Finding out what lies behind older people’s fear of falling may encourage them to be more active – InForum

Dear Carol: My mother lives with pain related to rheumatoid arthritis and she also experiences early symptoms of Alzheimer’s disease. She used a cane for years and was confident with these aids, but recently became terrified of falling. I bought her a walker and she says it makes her more stable. Yet she is afraid when she moves, so she has become extraordinarily sedentary. I can understand the caution, but I’m afraid that if she avoids all activity, her health will decline even more rapidly. She lives with me and there can be friction when I make suggestions. Is there a better way? —LD.

Dear LD: It is true that once elderly people become completely sedentary, they can become weak and their general health can deteriorate, so kudos to you for solving this problem.

As you probably know, friction with an older parent who lives with an adult child is common – and that’s especially true if dementia is part of the picture. So my first suggestion is that you double-check your approach to make sure you’re using gentle, non-judgmental language.

Be curious about why she doesn’t want to walk more and listen to the emotions behind her words, as she may not be able to find the specific words to explain her fear. Maybe she’s experiencing dizziness, increased pain from her rheumatoid arthritis, or something more elusive.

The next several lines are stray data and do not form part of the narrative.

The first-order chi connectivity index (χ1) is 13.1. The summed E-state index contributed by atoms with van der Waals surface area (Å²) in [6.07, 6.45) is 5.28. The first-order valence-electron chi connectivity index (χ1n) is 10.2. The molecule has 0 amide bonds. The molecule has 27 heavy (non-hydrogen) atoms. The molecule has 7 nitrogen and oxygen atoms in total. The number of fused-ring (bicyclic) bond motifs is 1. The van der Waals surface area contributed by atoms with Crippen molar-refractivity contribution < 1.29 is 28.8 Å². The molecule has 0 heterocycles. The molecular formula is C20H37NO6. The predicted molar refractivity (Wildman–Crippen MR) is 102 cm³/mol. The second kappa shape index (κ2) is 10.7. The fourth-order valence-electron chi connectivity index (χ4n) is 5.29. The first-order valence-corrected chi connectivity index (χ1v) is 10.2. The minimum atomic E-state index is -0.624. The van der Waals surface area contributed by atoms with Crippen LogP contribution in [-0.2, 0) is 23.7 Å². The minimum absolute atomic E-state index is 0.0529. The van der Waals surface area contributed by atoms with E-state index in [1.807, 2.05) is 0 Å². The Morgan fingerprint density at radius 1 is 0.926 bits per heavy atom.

Assure him you can see why (fill in his reasoning) makes walking scary, then tell him you’ll help him discuss it with his doctor to see if any adjustments can be made.

A careful review of his pain medications might be worthwhile, as it’s not uncommon for drugs, especially when combined, to cause both brain fog and dizziness. Controlling pain without causing these problems may require adjustments. Additionally, low blood pressure, anemia, or a urinary tract infection can lead to instability.

If these are excluded, physiotherapy exercises can improve balance. I realize this might be a tough sell for someone in your mother’s situation, but in some places the therapist can come to the house. Very often an older person will be more cooperative with a professional than with their adult child.

There is another reason why dizziness is more common in older people, but can affect young people as well. It’s called benign positional vertigo, which simply means that the ear crystals that help us stay balanced have floated out of place. Many physical therapists can diagnose this condition by looking at the eyes and are trained in a maneuver that returns the crystals to their rightful place in the ear canal.

My final thought is that vision changes due to dementia can make people reluctant to move. Since your mom is in the early stages of Alzheimer’s, that may not be the issue, but it’s still something to consider. You may not be able to eliminate his LD fear entirely, but it’s worth pursuing to see if some of these steps can help.

Carol Bradley Bursack is a seasoned caregiver and established columnist. She is also a blogger and author of “Minding Our Elders: Caregivers Share Their Personal Stories”. Bradley Bursack hosts a website supporting caregivers and elders at www.mindingourelders.com. She can be reached via the contact form on her website.


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